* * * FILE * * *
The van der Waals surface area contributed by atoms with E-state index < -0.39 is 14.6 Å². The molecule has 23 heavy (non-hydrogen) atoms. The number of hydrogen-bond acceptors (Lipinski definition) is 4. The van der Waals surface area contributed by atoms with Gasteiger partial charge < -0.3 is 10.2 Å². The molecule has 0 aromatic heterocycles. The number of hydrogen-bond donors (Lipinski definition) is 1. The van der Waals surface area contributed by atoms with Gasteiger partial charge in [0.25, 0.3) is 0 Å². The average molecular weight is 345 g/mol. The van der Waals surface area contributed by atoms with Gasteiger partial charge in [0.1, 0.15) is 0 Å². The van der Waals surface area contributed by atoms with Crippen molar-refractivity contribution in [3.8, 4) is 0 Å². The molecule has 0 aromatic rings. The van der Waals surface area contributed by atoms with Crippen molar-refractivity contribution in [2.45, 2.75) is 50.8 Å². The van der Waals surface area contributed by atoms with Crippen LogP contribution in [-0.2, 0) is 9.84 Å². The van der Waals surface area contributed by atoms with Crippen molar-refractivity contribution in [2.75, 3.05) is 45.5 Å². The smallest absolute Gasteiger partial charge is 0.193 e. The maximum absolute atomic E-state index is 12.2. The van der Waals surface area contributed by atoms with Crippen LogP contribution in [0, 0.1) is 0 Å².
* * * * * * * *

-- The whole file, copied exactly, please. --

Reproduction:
The van der Waals surface area contributed by atoms with E-state index < -0.39 is 14.6 Å². The molecule has 23 heavy (non-hydrogen) atoms. The number of hydrogen-bond acceptors (Lipinski definition) is 4. The van der Waals surface area contributed by atoms with Gasteiger partial charge < -0.3 is 10.2 Å². The molecule has 0 aromatic heterocycles. The number of hydrogen-bond donors (Lipinski definition) is 1. The van der Waals surface area contributed by atoms with Gasteiger partial charge in [0.25, 0.3) is 0 Å². The average molecular weight is 345 g/mol. The van der Waals surface area contributed by atoms with Gasteiger partial charge in [0.1, 0.15) is 0 Å². The van der Waals surface area contributed by atoms with Crippen molar-refractivity contribution in [3.8, 4) is 0 Å². The molecule has 0 aromatic rings. The van der Waals surface area contributed by atoms with Crippen molar-refractivity contribution in [2.45, 2.75) is 50.8 Å². The van der Waals surface area contributed by atoms with Crippen LogP contribution in [-0.2, 0) is 9.84 Å². The van der Waals surface area contributed by atoms with Crippen molar-refractivity contribution in [2.75, 3.05) is 45.5 Å². The smallest absolute Gasteiger partial charge is 0.193 e. The maximum absolute atomic E-state index is 12.2. The van der Waals surface area contributed by atoms with Crippen LogP contribution in [0, 0.1) is 0 Å².